"Workers from Dust Bowl Provide Problem in Relief in California"

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"Workers from Dust Bowl Provide Problem in Relief in California" - ,40,000 Farm Hands Aided Workers From Dust Bowl...
,40,000 Farm Hands Aided Workers From Dust Bowl Provide Problem In Relief in California By WALTER WARREN Associated Press Thousands of "Dust Bowl" mi- mi- datory workers are roaming Call-ornia, Call-ornia, Call-ornia, destitute and hunting jobs that do not exist, the Farm Security Administration reported today. "For the Iirst time tne-T&A tne-T&A tne-T&A nas had to resort to direct relief." Jonathan Garst, regional director of the Security Administration, said. '", The problem laps over into Arizona, Arizona, where jobless workers remain remain after finishing the cotton harvest. harvest. Garst said some 40,000 persons persons had been given Federal money In the last two months. Eight food depots have been set up in the San Joaquin Valley to .give immediate relief to hungry iobhunters. Dr. Omer Mills, FSA official Just returned from a tour of the dis- dis- tress area, said there is a "great nversuBDly of labor which will probably last through the year in . the agricultural areas." TTnlike the migratory workers who made California's perennial - roving-"farm roving-"farm roving-"farm labor problem before the dust storm era, most 01 inese inhhunters are former farmers, Mills said. HELP COTTON HARVEST rut loose from , their farms "iri Oklahoma, Texas and Arkansas brk. disaster and mechanization of farm- farm- TKTr ing, they moved West. The rapid "increase in cotton growing in California California and Arizona brought them to these States to work in the har vest. The picking was finished about February 1, and in 10 days - the Farm Security Administration had a problem on its hands Prolonged rains and floods de layed putting in new crops, and keDt farm employment low. Other crops, already growing, were de layed, postponing harvest. Much , land will not be harvested. So ' the relief problem grew. In less than two months the FSA handed out funds to 8525 families. Average payments were $28 in California California and $20 in Arizona. There haveVen close to 1000 repeat grants, orcrfscjts paid out. f Dr. Mills saioS the nomads are V5luctant to take relief. WAIT FOR HUNGER "They wait until they are hungry." hungry." he said. "When they finally ask for help, they have to get it right away. That is why we set up the food depots at Fresno, : Firebaugh, Madera, Merced, Vi- Vi- salia, Corcoran and at our labor camps at Arvin and Shatter." '' ' Besides the San Joaquin Valley, " "there have been other distress spots. Notably the Spring pea producing areas Imperial Valley, and Santa Barbara and San Luis Obispo Counties. " ' Curtailment of California's cotton Qcreage this year will make the urplus labor problem that much worse, Dr. Mills said. Some increase increase in the sugar beet acreage vwill take up a part of the over- over- supply. . ' had message of pay S. new College M. on to the and can Medical Federal service, last is entire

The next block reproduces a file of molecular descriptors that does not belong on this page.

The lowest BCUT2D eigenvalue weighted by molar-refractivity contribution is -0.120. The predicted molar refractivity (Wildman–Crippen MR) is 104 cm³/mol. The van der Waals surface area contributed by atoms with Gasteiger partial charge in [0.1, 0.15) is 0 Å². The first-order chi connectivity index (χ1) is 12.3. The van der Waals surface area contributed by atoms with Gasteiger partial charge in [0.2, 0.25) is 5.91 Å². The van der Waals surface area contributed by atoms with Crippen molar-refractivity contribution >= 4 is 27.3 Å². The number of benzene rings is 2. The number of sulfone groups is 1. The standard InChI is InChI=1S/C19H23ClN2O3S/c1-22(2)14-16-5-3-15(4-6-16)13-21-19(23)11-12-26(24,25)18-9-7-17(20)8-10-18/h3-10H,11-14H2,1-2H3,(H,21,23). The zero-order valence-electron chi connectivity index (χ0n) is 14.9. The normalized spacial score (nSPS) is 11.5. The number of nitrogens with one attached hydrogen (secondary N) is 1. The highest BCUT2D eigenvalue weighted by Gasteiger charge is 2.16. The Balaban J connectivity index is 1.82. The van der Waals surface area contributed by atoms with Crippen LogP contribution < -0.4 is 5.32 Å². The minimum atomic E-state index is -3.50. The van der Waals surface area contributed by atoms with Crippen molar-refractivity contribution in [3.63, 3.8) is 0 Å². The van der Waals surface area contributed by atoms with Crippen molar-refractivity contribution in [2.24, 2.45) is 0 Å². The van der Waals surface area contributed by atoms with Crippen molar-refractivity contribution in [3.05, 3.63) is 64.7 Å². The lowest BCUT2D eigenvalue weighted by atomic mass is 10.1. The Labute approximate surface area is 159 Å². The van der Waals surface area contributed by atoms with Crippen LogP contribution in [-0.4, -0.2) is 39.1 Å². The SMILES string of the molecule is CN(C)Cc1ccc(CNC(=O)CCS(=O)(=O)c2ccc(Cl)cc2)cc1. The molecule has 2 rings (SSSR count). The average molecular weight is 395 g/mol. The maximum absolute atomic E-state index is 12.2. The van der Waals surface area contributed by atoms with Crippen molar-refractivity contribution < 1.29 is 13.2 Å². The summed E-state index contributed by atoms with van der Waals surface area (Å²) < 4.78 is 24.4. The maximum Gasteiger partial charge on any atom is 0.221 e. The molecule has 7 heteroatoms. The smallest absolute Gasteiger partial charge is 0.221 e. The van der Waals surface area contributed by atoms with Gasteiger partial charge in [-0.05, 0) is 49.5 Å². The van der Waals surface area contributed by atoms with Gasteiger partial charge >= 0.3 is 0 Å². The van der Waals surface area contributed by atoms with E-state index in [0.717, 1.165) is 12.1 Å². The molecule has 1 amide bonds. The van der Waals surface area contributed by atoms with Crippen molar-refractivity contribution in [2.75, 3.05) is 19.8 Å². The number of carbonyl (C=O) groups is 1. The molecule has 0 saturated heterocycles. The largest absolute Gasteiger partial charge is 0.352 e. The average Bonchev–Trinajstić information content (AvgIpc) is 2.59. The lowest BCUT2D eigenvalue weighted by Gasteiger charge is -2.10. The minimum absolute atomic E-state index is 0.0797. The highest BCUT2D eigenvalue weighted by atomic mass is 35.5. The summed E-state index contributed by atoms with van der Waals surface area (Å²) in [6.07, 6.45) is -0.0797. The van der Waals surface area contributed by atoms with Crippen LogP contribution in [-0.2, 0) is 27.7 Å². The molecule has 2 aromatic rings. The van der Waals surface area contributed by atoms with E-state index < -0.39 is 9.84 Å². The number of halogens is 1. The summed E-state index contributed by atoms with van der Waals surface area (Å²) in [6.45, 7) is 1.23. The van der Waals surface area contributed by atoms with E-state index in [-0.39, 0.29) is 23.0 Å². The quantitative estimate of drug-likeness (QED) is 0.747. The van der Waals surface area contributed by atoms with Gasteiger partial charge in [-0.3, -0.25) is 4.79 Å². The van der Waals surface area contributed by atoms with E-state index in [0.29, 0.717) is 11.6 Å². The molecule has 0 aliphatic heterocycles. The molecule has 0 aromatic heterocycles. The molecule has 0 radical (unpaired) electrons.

Clipped from
  1. Oakland Tribune,
  2. 08 Apr 1938, Fri,
  3. Page 21

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  • "Workers from Dust Bowl Provide Problem in Relief in California"

    staff_reporter – 09 Mar 2016

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